Ulrich Sieberer and Dominik Hierlemann, on behalf of the Bertelsmann Stiftung, have conducted a study on the performance of the German Parliament: the way it debates, the media coverage of these debates, and their perception by citizens. The study finds that parliamentary debates seem to be quite boring for the public, thus media report poorly about them, and as a consequence people know very little about the work and the decisions taken by their representatives. On the other hand citizens’ expectations regarding their representatives are very high.
The authors recommend specific reform steps to make parliamentary debates more attractive for the public and develop a new model for questioning the government. Their model integrates parts of the established procedure in the Bundestag with aspects of the well-known “Prime Minister’s Questions“ in the United Kingdom. The model provides a regular questioning of to the Chancellor, the Vice-Chancellor and cabinet ministers, topically open and short questions, and questions asked by MPs and submitted by citizens.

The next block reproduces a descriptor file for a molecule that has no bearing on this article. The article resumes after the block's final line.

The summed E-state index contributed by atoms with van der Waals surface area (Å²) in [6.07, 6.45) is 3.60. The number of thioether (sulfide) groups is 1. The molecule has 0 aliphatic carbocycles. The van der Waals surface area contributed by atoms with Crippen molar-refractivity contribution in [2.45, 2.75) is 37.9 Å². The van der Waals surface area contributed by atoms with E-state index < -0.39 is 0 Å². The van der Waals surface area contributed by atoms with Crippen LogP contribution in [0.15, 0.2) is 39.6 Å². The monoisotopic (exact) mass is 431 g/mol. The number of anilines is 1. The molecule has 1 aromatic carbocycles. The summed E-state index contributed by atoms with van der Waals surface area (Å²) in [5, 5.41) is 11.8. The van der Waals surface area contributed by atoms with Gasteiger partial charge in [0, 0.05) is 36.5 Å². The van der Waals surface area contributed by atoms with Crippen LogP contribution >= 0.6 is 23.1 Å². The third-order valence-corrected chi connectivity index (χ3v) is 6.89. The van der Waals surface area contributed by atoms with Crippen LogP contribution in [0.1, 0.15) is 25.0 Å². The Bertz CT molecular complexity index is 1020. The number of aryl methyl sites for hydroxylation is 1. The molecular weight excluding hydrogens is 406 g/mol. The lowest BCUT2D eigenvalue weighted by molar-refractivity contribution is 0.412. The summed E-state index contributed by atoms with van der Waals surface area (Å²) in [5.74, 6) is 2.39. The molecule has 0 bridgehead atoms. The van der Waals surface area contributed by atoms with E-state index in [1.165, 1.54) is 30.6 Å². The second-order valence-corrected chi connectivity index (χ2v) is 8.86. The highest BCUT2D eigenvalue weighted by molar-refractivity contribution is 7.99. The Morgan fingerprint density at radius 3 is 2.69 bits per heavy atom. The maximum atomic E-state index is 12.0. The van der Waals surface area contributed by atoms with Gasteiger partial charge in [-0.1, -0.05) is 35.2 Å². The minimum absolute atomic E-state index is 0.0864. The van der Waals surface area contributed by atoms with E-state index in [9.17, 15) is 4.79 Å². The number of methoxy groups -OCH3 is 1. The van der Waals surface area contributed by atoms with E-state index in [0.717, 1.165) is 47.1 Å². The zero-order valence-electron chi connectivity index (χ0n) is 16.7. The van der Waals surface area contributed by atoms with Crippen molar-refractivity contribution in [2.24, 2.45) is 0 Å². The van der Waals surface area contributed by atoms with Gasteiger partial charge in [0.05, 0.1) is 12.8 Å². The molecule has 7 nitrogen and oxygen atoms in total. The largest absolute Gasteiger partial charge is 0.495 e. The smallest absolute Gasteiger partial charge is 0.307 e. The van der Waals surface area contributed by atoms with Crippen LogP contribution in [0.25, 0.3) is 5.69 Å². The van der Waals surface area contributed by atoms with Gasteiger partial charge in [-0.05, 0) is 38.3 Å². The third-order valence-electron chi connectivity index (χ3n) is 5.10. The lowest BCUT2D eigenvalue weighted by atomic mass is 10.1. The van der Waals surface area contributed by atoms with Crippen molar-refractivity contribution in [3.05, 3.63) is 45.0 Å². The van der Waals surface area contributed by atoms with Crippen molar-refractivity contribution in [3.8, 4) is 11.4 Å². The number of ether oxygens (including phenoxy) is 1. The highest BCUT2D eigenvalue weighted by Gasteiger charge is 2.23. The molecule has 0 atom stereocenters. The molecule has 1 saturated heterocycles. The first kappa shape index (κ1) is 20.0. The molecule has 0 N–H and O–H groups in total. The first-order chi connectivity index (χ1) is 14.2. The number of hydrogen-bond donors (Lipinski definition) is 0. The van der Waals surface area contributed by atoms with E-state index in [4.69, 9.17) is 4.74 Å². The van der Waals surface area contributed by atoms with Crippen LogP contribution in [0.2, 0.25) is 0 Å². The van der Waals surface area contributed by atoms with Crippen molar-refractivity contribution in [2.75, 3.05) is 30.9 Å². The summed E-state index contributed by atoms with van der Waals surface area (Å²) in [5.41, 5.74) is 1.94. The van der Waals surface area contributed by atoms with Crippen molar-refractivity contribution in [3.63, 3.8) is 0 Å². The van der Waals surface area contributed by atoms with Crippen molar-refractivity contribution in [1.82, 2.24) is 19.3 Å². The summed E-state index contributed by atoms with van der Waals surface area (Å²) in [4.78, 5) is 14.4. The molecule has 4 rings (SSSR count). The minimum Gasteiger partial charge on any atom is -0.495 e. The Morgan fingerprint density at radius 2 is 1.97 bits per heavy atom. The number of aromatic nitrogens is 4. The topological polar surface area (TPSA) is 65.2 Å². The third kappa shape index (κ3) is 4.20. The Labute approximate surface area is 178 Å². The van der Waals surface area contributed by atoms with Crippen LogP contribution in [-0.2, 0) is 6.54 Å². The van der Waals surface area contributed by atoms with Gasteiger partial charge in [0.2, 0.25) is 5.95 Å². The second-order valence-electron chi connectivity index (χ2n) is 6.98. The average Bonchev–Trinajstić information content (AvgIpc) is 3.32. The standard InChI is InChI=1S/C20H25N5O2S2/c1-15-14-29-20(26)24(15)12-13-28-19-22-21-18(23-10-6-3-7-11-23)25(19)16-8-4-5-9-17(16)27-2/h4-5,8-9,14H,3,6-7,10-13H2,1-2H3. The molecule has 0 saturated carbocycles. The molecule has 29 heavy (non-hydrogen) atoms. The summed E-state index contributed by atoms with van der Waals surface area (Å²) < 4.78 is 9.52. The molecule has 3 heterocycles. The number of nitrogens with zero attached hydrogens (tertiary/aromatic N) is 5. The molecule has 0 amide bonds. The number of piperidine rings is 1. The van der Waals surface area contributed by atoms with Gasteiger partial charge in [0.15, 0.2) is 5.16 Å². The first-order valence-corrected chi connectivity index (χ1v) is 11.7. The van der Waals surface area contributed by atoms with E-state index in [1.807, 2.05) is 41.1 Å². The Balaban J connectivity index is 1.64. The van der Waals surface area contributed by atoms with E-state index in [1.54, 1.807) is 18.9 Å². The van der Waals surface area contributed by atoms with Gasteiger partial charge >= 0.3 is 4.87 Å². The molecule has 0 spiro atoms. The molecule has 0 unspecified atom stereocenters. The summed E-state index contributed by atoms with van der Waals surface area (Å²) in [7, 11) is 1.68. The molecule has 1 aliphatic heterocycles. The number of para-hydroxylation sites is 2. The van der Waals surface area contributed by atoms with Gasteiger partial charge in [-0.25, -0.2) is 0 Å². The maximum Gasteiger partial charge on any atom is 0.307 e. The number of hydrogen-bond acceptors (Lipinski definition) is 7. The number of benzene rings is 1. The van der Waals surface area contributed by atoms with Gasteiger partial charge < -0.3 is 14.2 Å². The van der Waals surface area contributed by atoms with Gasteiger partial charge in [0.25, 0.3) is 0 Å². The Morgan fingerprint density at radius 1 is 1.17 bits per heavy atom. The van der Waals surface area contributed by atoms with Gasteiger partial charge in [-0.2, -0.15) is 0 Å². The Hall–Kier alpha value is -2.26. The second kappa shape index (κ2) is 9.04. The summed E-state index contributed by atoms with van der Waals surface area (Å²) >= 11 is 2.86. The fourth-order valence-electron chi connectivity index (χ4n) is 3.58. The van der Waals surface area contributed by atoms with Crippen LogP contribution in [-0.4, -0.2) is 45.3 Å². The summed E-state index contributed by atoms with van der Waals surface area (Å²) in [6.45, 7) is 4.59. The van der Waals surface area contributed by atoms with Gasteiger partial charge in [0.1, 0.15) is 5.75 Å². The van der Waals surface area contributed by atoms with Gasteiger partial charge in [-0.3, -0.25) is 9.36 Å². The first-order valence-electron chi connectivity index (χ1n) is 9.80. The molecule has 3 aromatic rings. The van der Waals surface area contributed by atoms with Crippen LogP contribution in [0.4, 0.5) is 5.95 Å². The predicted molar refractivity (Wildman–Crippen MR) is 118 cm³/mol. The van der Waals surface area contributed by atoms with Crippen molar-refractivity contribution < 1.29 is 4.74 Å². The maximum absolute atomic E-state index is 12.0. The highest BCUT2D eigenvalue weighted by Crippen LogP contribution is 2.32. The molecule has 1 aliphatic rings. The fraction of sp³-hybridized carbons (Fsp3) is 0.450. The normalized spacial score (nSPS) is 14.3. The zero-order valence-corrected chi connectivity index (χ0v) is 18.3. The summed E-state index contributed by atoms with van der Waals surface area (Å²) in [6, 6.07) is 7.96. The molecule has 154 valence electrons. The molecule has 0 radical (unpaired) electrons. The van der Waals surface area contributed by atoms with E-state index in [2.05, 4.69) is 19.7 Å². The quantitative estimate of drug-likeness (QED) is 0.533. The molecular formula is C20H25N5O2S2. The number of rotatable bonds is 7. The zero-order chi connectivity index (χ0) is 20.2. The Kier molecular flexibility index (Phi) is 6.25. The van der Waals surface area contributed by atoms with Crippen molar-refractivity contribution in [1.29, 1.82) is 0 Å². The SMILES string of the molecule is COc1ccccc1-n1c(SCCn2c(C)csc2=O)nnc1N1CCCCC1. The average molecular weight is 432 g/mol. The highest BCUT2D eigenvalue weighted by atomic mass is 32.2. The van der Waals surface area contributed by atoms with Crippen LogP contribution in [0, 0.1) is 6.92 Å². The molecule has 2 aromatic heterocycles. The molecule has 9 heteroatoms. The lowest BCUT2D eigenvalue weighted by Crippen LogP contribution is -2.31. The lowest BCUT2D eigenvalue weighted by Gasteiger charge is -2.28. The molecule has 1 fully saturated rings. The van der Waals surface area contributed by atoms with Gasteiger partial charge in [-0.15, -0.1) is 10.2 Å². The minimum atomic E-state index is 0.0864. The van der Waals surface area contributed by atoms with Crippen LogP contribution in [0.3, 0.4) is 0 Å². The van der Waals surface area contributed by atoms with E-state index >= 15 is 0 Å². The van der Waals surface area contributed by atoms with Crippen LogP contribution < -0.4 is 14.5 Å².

Read the full study and a short policy brief outlining the new model here (only available in German):